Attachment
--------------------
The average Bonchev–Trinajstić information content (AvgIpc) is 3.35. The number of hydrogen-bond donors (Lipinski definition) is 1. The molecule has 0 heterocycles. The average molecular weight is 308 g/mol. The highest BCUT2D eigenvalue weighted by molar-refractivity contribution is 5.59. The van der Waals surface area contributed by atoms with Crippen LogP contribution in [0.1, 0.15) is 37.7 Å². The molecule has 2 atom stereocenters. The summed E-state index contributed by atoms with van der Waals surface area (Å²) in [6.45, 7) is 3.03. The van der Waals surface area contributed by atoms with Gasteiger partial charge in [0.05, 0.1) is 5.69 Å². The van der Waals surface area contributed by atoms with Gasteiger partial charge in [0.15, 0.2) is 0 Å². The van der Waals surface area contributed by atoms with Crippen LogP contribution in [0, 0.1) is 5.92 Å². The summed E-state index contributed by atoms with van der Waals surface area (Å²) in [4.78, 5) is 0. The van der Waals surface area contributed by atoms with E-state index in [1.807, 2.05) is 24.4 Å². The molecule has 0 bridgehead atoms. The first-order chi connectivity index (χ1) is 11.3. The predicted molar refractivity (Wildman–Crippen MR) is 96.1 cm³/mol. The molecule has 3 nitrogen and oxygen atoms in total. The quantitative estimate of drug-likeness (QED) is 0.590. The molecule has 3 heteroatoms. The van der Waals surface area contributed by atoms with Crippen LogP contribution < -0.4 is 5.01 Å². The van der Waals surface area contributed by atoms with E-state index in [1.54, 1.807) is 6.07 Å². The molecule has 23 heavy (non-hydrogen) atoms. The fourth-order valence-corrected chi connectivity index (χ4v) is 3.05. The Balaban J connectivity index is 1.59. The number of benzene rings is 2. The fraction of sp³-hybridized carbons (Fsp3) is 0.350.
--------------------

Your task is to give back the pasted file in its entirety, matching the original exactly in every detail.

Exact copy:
The average Bonchev–Trinajstić information content (AvgIpc) is 3.35. The number of hydrogen-bond donors (Lipinski definition) is 1. The molecule has 0 heterocycles. The average molecular weight is 308 g/mol. The highest BCUT2D eigenvalue weighted by molar-refractivity contribution is 5.59. The van der Waals surface area contributed by atoms with Crippen LogP contribution in [0.1, 0.15) is 37.7 Å². The molecule has 2 atom stereocenters. The summed E-state index contributed by atoms with van der Waals surface area (Å²) in [6.45, 7) is 3.03. The van der Waals surface area contributed by atoms with Gasteiger partial charge in [0.05, 0.1) is 5.69 Å². The van der Waals surface area contributed by atoms with Gasteiger partial charge in [0.15, 0.2) is 0 Å². The van der Waals surface area contributed by atoms with Crippen LogP contribution in [0, 0.1) is 5.92 Å². The summed E-state index contributed by atoms with van der Waals surface area (Å²) in [4.78, 5) is 0. The van der Waals surface area contributed by atoms with E-state index in [1.807, 2.05) is 24.4 Å². The molecule has 0 bridgehead atoms. The first-order chi connectivity index (χ1) is 11.3. The predicted molar refractivity (Wildman–Crippen MR) is 96.1 cm³/mol. The molecule has 3 nitrogen and oxygen atoms in total. The quantitative estimate of drug-likeness (QED) is 0.590. The molecule has 3 heteroatoms. The van der Waals surface area contributed by atoms with Crippen LogP contribution < -0.4 is 5.01 Å². The van der Waals surface area contributed by atoms with E-state index in [1.54, 1.807) is 6.07 Å². The molecule has 23 heavy (non-hydrogen) atoms. The fourth-order valence-corrected chi connectivity index (χ4v) is 3.05. The Balaban J connectivity index is 1.59. The number of benzene rings is 2. The fraction of sp³-hybridized carbons (Fsp3) is 0.350.